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Celia Murray

Celia Murray

By Celia Murray, Columnist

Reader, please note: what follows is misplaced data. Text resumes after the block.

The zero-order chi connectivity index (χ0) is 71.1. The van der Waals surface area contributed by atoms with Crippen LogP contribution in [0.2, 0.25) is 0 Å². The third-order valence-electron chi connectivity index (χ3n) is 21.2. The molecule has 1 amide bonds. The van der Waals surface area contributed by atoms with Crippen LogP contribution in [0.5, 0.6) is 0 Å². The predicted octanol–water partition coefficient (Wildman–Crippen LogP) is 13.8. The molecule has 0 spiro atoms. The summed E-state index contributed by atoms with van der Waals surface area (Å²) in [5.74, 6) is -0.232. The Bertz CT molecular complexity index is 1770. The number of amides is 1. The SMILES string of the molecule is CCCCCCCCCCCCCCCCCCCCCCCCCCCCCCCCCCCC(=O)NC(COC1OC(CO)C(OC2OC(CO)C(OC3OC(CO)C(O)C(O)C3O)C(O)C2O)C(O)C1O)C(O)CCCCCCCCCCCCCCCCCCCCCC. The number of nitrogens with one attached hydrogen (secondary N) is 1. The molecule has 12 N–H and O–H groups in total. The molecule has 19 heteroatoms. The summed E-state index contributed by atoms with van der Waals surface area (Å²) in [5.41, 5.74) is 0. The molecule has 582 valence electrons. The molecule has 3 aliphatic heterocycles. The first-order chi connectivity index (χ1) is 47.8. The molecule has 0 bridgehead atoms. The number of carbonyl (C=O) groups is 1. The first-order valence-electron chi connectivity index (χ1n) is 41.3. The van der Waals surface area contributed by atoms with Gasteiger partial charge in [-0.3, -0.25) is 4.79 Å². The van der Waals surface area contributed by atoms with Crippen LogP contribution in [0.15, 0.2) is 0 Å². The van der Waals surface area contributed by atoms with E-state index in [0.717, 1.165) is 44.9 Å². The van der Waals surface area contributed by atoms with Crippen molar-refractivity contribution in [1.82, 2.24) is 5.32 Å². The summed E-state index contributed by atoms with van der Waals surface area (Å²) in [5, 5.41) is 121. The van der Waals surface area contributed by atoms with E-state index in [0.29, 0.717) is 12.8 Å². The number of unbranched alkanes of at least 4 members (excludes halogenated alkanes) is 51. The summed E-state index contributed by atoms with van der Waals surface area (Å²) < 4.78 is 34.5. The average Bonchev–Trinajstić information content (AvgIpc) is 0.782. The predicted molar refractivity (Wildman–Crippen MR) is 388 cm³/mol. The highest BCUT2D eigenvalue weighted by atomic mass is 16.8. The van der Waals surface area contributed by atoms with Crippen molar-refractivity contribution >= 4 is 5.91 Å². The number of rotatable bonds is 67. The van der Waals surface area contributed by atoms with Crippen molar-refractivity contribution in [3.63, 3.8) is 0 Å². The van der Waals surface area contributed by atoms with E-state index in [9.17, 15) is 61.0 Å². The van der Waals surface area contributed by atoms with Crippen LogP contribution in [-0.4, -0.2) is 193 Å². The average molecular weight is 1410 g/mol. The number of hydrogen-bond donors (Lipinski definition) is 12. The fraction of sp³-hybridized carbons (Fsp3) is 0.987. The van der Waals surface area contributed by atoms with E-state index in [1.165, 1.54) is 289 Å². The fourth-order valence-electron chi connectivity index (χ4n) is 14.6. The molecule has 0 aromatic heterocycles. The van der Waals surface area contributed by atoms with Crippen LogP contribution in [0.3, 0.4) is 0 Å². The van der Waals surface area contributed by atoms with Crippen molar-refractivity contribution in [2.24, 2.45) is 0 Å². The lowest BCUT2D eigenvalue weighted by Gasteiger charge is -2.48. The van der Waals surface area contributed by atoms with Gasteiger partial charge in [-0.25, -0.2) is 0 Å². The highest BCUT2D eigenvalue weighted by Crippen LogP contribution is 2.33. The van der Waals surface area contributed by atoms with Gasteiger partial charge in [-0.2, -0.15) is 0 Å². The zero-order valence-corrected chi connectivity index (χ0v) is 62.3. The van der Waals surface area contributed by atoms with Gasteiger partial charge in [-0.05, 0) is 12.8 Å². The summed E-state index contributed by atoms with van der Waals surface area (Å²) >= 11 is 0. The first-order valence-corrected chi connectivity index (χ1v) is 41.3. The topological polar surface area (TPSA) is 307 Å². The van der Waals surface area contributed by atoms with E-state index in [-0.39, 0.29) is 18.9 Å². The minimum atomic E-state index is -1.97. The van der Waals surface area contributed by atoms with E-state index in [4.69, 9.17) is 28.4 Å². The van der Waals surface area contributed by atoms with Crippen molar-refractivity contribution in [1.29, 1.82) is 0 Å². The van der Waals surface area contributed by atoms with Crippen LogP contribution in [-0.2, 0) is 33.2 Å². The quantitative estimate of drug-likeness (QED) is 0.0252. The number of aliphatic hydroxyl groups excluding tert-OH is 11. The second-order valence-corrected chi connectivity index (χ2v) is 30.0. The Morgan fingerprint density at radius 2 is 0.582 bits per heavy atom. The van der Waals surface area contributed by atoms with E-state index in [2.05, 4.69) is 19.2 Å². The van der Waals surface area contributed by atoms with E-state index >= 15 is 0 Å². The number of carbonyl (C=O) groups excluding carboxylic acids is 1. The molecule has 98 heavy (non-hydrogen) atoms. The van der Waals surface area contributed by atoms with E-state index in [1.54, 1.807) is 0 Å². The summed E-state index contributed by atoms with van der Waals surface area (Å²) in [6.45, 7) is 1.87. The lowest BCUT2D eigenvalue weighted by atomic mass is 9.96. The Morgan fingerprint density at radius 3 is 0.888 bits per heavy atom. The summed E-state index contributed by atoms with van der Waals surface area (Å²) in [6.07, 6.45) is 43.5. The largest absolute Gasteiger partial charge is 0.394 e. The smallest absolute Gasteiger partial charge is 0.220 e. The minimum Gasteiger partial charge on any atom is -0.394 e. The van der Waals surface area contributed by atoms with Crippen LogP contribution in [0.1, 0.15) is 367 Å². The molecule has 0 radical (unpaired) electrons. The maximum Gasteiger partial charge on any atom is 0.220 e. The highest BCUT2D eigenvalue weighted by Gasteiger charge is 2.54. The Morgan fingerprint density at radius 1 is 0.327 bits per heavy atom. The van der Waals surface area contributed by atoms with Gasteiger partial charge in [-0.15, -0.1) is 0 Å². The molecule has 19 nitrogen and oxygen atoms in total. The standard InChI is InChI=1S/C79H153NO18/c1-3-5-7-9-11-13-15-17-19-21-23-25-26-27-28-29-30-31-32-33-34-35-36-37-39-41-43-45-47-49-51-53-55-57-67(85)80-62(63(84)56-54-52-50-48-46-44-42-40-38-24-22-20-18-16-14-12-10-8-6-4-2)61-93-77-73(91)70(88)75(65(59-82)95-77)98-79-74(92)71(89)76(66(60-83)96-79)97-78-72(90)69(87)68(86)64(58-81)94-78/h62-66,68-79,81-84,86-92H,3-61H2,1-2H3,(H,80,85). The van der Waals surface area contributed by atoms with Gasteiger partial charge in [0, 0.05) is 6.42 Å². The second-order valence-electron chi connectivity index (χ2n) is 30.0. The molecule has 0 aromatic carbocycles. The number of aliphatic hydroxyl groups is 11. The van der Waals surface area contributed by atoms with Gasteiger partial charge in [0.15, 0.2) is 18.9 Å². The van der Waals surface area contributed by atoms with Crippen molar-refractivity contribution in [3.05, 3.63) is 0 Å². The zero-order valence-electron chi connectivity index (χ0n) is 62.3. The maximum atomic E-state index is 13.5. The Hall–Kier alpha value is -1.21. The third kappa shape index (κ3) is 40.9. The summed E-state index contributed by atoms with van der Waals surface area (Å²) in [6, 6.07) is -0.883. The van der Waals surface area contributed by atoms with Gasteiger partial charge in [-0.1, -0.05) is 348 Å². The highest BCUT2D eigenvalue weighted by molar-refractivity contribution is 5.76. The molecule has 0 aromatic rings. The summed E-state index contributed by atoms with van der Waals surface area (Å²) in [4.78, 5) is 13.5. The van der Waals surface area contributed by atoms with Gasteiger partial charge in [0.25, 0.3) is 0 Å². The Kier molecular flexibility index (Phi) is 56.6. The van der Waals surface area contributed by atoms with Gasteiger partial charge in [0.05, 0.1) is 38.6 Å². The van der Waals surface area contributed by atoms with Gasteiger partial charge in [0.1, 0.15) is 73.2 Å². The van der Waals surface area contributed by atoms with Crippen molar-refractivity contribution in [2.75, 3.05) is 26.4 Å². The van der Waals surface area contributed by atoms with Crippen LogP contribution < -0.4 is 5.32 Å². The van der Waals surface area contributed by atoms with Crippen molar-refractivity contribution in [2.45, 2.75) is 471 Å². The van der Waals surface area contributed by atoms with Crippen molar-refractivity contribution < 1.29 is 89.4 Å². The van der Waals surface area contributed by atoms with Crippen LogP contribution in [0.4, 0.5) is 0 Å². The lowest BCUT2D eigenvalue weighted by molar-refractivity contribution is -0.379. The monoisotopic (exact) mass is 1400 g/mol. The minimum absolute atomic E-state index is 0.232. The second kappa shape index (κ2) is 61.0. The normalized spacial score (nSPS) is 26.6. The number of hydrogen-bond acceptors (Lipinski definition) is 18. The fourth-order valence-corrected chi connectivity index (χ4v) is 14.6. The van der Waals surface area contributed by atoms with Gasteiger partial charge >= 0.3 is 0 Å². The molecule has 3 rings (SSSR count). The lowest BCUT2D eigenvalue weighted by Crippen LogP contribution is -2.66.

Last week, two inches of snow shut down metropolitan Atlanta. The city of Atlanta has only 500,000 residents, but the metro area has six million. Commuters were left gridlocked on interstate highways 18 hours. Thousands of school children slept on gym floors, while others were trapped on school buses as temperatures fell to the teens. Atlanta was the focus of national media attention for days – and not in a good way. Across the country, viewers were bombarded with images of motorists trapped on freeways or bunked down in supermarket aisles while kids spent the night in schools or firehouses or on buses. “Atlanta, hub to major corporations and the world’s busiest airport, once again found itself unprepared to deal with the chaos,” said the Associated Press. As J. Scott Trubey reported in the AJC, perceptions do matter. “John Boyd, a New Jersey site consultant who helps companies pick where they locate new facilities and create jobs, says the intense media coverage has again put the issue in the face of corporate America.” “Historically, Atlanta has always been under the microscope when it comes to traffic congestion, the relative lack of public transit…and the vulnerability to ice storms,” Boyd said. “It’s a wakeup call, and a reminder of something to account for when (companies are) considering Atlanta.” A major metropolitan area needs to be prepared for anything, and we were all assured after the 2011 storm that Georgians would be ready next time. So, how could it have happened again? The reasons are many. Brookhaven resident Conor Sen, writing for The Atlantic, ran down the political, racial and fiscal quagmire that has troubled the metro area’s governance and transportation system for decades. The buck stops with Governor Deal. The metro Atlanta region is a political and geographical overlay of hundreds of towns and dozens of counties, all around the hub of Atlanta and the seat of state government. Each entity has leaders who make decisions for their city or county or school district based upon their own best judgment. Some do better than others. For example, Morgan County closed schools all day Tuesday, sparing our children the fate of those in districts who opted for “early release” that day. All of the independent county and city governments take their cues from the State. Only after 5p.m. Tuesday did Gov. Deal issue a state of emergency declaration – many hours after the governors in other southern states had done so. Such a declaration usually triggers school dismissals and business closings. In the aftermath of last week’s storm, it’s become apparent that the Governor became paralyzed out of fear of making the wrong call. “[W]e don’t want to be accused of crying wolf,” Deal said later. One can only suspect that finances also played a role in the governor’s decision making. Did he think thousands of dollars spent on sanding and salting and shutting down would be considered wasted if the storm didn’t materialize? In the end, Georgia was penny wise and pound foolish. The Governor must take the lead in emergencies. He failed in 2011 ice storm, and he’s failed again now. He should be held accountable. Celia Murray is a member of the Morgan County Democratic Committee.

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